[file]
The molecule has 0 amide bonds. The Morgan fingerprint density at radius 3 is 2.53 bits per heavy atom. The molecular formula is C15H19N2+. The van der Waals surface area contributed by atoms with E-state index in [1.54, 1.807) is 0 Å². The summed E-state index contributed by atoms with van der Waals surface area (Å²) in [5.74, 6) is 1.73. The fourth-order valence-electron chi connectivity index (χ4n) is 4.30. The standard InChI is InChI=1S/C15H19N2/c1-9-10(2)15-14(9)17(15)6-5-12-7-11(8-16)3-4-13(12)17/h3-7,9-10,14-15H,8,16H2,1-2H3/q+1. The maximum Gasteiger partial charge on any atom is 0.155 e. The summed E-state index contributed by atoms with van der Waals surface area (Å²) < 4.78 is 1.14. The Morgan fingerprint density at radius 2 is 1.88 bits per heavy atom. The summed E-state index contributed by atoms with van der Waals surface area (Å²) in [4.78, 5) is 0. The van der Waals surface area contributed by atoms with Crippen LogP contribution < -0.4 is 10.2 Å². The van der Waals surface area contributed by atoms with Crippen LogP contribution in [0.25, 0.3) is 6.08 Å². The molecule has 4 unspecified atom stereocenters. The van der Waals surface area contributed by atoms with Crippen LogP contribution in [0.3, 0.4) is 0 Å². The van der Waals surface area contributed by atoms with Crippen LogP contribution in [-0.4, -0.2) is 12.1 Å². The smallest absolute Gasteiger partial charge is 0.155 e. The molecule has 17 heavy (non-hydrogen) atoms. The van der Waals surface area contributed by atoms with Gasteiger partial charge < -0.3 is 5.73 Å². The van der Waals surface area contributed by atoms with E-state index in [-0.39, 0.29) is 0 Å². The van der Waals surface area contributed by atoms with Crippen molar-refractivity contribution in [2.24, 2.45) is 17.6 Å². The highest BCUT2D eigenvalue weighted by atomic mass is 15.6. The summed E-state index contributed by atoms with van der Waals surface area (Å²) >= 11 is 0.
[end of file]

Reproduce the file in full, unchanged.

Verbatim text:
The molecule has 0 amide bonds. The Morgan fingerprint density at radius 3 is 2.53 bits per heavy atom. The molecular formula is C15H19N2+. The van der Waals surface area contributed by atoms with E-state index in [1.54, 1.807) is 0 Å². The summed E-state index contributed by atoms with van der Waals surface area (Å²) in [5.74, 6) is 1.73. The fourth-order valence-electron chi connectivity index (χ4n) is 4.30. The standard InChI is InChI=1S/C15H19N2/c1-9-10(2)15-14(9)17(15)6-5-12-7-11(8-16)3-4-13(12)17/h3-7,9-10,14-15H,8,16H2,1-2H3/q+1. The maximum Gasteiger partial charge on any atom is 0.155 e. The summed E-state index contributed by atoms with van der Waals surface area (Å²) < 4.78 is 1.14. The Morgan fingerprint density at radius 2 is 1.88 bits per heavy atom. The summed E-state index contributed by atoms with van der Waals surface area (Å²) in [4.78, 5) is 0. The van der Waals surface area contributed by atoms with Crippen LogP contribution < -0.4 is 10.2 Å². The van der Waals surface area contributed by atoms with Crippen LogP contribution in [0.25, 0.3) is 6.08 Å². The molecule has 4 unspecified atom stereocenters. The van der Waals surface area contributed by atoms with Crippen LogP contribution in [0.3, 0.4) is 0 Å². The van der Waals surface area contributed by atoms with Crippen LogP contribution in [-0.4, -0.2) is 12.1 Å². The smallest absolute Gasteiger partial charge is 0.155 e. The molecule has 17 heavy (non-hydrogen) atoms. The van der Waals surface area contributed by atoms with Gasteiger partial charge < -0.3 is 5.73 Å². The van der Waals surface area contributed by atoms with E-state index in [-0.39, 0.29) is 0 Å². The van der Waals surface area contributed by atoms with Crippen molar-refractivity contribution in [2.24, 2.45) is 17.6 Å². The highest BCUT2D eigenvalue weighted by atomic mass is 15.6. The summed E-state index contributed by atoms with van der Waals surface area (Å²) >= 11 is 0.